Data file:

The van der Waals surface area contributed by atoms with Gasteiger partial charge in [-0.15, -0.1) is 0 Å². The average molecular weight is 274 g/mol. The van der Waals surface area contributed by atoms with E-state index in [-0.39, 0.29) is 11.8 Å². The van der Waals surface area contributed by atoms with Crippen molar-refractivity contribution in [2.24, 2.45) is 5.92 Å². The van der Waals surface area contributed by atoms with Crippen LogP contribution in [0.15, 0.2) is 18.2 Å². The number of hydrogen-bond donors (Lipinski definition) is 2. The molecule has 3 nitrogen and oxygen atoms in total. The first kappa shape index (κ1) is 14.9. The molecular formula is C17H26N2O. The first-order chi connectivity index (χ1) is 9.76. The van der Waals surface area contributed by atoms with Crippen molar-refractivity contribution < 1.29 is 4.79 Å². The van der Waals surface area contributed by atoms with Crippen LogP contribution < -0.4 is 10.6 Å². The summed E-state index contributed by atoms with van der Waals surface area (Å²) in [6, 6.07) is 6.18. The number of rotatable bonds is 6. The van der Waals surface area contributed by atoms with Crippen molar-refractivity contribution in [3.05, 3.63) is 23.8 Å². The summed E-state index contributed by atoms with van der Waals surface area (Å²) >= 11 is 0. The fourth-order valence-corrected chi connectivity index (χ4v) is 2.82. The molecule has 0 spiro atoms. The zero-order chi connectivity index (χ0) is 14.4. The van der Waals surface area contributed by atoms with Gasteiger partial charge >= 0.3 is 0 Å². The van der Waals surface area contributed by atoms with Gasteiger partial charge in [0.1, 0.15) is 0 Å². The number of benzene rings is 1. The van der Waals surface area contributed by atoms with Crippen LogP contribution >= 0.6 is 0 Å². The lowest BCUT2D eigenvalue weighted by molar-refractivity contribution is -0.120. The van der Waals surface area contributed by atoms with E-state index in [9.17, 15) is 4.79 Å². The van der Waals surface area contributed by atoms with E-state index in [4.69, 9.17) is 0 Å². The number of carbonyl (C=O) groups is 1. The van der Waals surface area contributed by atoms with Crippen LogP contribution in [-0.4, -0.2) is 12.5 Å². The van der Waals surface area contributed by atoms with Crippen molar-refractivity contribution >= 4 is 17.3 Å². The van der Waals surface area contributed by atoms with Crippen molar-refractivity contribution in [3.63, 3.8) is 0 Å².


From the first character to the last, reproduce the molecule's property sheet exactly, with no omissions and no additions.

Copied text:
The van der Waals surface area contributed by atoms with Gasteiger partial charge in [-0.15, -0.1) is 0 Å². The average molecular weight is 274 g/mol. The van der Waals surface area contributed by atoms with E-state index in [-0.39, 0.29) is 11.8 Å². The van der Waals surface area contributed by atoms with Crippen molar-refractivity contribution in [2.24, 2.45) is 5.92 Å². The van der Waals surface area contributed by atoms with Crippen LogP contribution in [0.15, 0.2) is 18.2 Å². The number of hydrogen-bond donors (Lipinski definition) is 2. The molecule has 3 nitrogen and oxygen atoms in total. The first kappa shape index (κ1) is 14.9. The molecular formula is C17H26N2O. The first-order chi connectivity index (χ1) is 9.76. The van der Waals surface area contributed by atoms with Crippen molar-refractivity contribution < 1.29 is 4.79 Å². The van der Waals surface area contributed by atoms with Crippen LogP contribution < -0.4 is 10.6 Å². The summed E-state index contributed by atoms with van der Waals surface area (Å²) in [6, 6.07) is 6.18. The number of rotatable bonds is 6. The van der Waals surface area contributed by atoms with Crippen molar-refractivity contribution in [3.05, 3.63) is 23.8 Å². The summed E-state index contributed by atoms with van der Waals surface area (Å²) >= 11 is 0. The fourth-order valence-corrected chi connectivity index (χ4v) is 2.82. The molecule has 0 spiro atoms. The zero-order chi connectivity index (χ0) is 14.4. The van der Waals surface area contributed by atoms with Gasteiger partial charge >= 0.3 is 0 Å². The van der Waals surface area contributed by atoms with Gasteiger partial charge in [0.1, 0.15) is 0 Å². The number of benzene rings is 1. The van der Waals surface area contributed by atoms with Crippen LogP contribution >= 0.6 is 0 Å². The lowest BCUT2D eigenvalue weighted by molar-refractivity contribution is -0.120. The van der Waals surface area contributed by atoms with E-state index in [9.17, 15) is 4.79 Å². The van der Waals surface area contributed by atoms with E-state index in [4.69, 9.17) is 0 Å². The number of carbonyl (C=O) groups is 1. The van der Waals surface area contributed by atoms with Crippen LogP contribution in [-0.4, -0.2) is 12.5 Å². The van der Waals surface area contributed by atoms with Crippen molar-refractivity contribution >= 4 is 17.3 Å². The van der Waals surface area contributed by atoms with Crippen molar-refractivity contribution in [3.63, 3.8) is 0 Å².